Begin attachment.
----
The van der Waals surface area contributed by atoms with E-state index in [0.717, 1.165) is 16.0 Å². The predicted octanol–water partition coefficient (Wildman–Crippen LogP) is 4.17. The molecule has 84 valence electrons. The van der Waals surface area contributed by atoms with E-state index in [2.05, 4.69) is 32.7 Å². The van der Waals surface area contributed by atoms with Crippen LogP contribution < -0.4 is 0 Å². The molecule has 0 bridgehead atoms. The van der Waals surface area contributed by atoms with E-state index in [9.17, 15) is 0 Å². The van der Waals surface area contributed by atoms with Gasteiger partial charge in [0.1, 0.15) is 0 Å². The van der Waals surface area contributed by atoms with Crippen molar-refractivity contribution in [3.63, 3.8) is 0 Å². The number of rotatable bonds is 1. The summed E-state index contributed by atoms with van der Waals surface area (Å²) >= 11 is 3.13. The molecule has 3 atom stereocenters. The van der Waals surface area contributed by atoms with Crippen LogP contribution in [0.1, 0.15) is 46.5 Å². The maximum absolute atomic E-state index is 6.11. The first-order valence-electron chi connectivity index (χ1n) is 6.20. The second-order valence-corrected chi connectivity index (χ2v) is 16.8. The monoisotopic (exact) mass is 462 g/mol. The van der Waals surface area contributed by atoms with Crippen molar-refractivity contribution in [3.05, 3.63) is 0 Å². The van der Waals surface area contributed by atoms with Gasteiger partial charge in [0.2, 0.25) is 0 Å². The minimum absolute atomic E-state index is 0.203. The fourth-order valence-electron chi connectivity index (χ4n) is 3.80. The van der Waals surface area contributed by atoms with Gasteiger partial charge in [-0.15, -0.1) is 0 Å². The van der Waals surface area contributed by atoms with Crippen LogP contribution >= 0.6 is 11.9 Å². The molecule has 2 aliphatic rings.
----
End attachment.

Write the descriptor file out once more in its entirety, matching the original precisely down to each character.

The van der Waals surface area contributed by atoms with E-state index in [0.717, 1.165) is 16.0 Å². The predicted octanol–water partition coefficient (Wildman–Crippen LogP) is 4.17. The molecule has 84 valence electrons. The van der Waals surface area contributed by atoms with E-state index in [2.05, 4.69) is 32.7 Å². The van der Waals surface area contributed by atoms with Crippen LogP contribution < -0.4 is 0 Å². The molecule has 0 bridgehead atoms. The van der Waals surface area contributed by atoms with E-state index in [9.17, 15) is 0 Å². The van der Waals surface area contributed by atoms with Gasteiger partial charge in [0.1, 0.15) is 0 Å². The van der Waals surface area contributed by atoms with Crippen molar-refractivity contribution in [3.63, 3.8) is 0 Å². The number of rotatable bonds is 1. The summed E-state index contributed by atoms with van der Waals surface area (Å²) >= 11 is 3.13. The molecule has 3 atom stereocenters. The van der Waals surface area contributed by atoms with Crippen LogP contribution in [0.1, 0.15) is 46.5 Å². The maximum absolute atomic E-state index is 6.11. The first-order valence-electron chi connectivity index (χ1n) is 6.20. The second-order valence-corrected chi connectivity index (χ2v) is 16.8. The monoisotopic (exact) mass is 462 g/mol. The van der Waals surface area contributed by atoms with Crippen molar-refractivity contribution in [3.05, 3.63) is 0 Å². The van der Waals surface area contributed by atoms with Gasteiger partial charge in [0.2, 0.25) is 0 Å². The minimum absolute atomic E-state index is 0.203. The fourth-order valence-electron chi connectivity index (χ4n) is 3.80. The van der Waals surface area contributed by atoms with Gasteiger partial charge in [-0.15, -0.1) is 0 Å². The van der Waals surface area contributed by atoms with Crippen LogP contribution >= 0.6 is 11.9 Å². The molecule has 2 aliphatic rings.